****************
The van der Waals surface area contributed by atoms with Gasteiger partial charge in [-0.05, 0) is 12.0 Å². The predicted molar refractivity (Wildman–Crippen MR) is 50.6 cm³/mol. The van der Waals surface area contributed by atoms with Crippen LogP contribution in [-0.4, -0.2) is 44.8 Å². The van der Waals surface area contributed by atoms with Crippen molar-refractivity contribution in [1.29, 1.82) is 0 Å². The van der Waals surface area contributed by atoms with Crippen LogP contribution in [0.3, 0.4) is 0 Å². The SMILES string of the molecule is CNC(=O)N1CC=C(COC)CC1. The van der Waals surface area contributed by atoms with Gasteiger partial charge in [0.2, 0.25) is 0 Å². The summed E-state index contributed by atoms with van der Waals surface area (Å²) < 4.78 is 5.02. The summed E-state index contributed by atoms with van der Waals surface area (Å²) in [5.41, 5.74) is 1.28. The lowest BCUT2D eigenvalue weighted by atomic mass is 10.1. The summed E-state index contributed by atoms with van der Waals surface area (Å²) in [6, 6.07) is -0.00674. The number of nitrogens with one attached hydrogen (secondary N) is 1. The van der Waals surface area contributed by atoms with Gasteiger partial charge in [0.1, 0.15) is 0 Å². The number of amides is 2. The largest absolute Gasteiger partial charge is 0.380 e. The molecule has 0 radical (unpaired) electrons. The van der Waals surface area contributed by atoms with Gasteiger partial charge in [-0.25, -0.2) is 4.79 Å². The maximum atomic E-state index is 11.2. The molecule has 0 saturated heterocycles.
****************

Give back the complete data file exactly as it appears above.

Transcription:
The van der Waals surface area contributed by atoms with Gasteiger partial charge in [-0.05, 0) is 12.0 Å². The predicted molar refractivity (Wildman–Crippen MR) is 50.6 cm³/mol. The van der Waals surface area contributed by atoms with Crippen LogP contribution in [-0.4, -0.2) is 44.8 Å². The van der Waals surface area contributed by atoms with Crippen molar-refractivity contribution in [1.29, 1.82) is 0 Å². The van der Waals surface area contributed by atoms with Crippen LogP contribution in [0.3, 0.4) is 0 Å². The SMILES string of the molecule is CNC(=O)N1CC=C(COC)CC1. The van der Waals surface area contributed by atoms with Gasteiger partial charge in [0.2, 0.25) is 0 Å². The summed E-state index contributed by atoms with van der Waals surface area (Å²) < 4.78 is 5.02. The summed E-state index contributed by atoms with van der Waals surface area (Å²) in [5.41, 5.74) is 1.28. The lowest BCUT2D eigenvalue weighted by atomic mass is 10.1. The summed E-state index contributed by atoms with van der Waals surface area (Å²) in [6, 6.07) is -0.00674. The number of nitrogens with one attached hydrogen (secondary N) is 1. The van der Waals surface area contributed by atoms with Gasteiger partial charge in [0.1, 0.15) is 0 Å². The number of amides is 2. The largest absolute Gasteiger partial charge is 0.380 e. The molecule has 0 radical (unpaired) electrons. The van der Waals surface area contributed by atoms with Gasteiger partial charge in [-0.25, -0.2) is 4.79 Å². The maximum atomic E-state index is 11.2. The molecule has 0 saturated heterocycles.